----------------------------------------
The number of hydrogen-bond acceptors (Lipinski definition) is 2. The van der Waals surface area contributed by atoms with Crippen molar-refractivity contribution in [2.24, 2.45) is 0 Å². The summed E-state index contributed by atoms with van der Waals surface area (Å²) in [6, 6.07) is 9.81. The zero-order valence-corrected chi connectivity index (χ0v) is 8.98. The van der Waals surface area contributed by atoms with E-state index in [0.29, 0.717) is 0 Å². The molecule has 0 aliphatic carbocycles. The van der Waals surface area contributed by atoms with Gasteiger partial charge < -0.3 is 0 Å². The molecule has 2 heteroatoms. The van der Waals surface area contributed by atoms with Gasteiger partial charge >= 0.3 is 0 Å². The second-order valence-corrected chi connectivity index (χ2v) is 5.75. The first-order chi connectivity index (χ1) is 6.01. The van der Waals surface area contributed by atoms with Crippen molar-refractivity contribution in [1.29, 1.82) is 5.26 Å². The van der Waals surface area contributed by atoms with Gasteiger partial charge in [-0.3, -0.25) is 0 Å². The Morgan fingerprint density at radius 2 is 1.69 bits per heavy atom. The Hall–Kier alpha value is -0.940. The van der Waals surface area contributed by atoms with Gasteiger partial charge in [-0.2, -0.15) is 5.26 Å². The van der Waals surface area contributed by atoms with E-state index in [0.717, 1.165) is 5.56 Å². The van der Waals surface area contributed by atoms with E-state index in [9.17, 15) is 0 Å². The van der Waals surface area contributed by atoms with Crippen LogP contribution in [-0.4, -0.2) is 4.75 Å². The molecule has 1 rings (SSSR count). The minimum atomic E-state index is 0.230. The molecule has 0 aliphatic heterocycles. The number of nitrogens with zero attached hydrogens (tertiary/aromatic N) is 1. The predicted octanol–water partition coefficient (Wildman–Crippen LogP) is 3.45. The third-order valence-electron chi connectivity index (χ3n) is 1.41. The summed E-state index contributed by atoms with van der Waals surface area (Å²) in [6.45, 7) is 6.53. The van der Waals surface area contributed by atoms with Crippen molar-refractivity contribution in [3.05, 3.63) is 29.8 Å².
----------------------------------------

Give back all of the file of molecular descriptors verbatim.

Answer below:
The number of hydrogen-bond acceptors (Lipinski definition) is 2. The van der Waals surface area contributed by atoms with Crippen molar-refractivity contribution in [2.24, 2.45) is 0 Å². The summed E-state index contributed by atoms with van der Waals surface area (Å²) in [6, 6.07) is 9.81. The zero-order valence-corrected chi connectivity index (χ0v) is 8.98. The van der Waals surface area contributed by atoms with E-state index in [0.29, 0.717) is 0 Å². The molecule has 0 aliphatic carbocycles. The van der Waals surface area contributed by atoms with Gasteiger partial charge < -0.3 is 0 Å². The molecule has 2 heteroatoms. The van der Waals surface area contributed by atoms with Gasteiger partial charge >= 0.3 is 0 Å². The second-order valence-corrected chi connectivity index (χ2v) is 5.75. The first-order chi connectivity index (χ1) is 6.01. The van der Waals surface area contributed by atoms with Crippen molar-refractivity contribution in [1.29, 1.82) is 5.26 Å². The van der Waals surface area contributed by atoms with Gasteiger partial charge in [-0.3, -0.25) is 0 Å². The Morgan fingerprint density at radius 2 is 1.69 bits per heavy atom. The Hall–Kier alpha value is -0.940. The van der Waals surface area contributed by atoms with Gasteiger partial charge in [-0.2, -0.15) is 5.26 Å². The van der Waals surface area contributed by atoms with E-state index in [0.717, 1.165) is 5.56 Å². The van der Waals surface area contributed by atoms with E-state index in [9.17, 15) is 0 Å². The van der Waals surface area contributed by atoms with Crippen LogP contribution in [-0.4, -0.2) is 4.75 Å². The molecule has 1 rings (SSSR count). The minimum atomic E-state index is 0.230. The molecule has 0 aliphatic heterocycles. The number of nitrogens with zero attached hydrogens (tertiary/aromatic N) is 1. The predicted octanol–water partition coefficient (Wildman–Crippen LogP) is 3.45. The third-order valence-electron chi connectivity index (χ3n) is 1.41. The summed E-state index contributed by atoms with van der Waals surface area (Å²) in [6.45, 7) is 6.53. The van der Waals surface area contributed by atoms with Crippen molar-refractivity contribution in [3.05, 3.63) is 29.8 Å².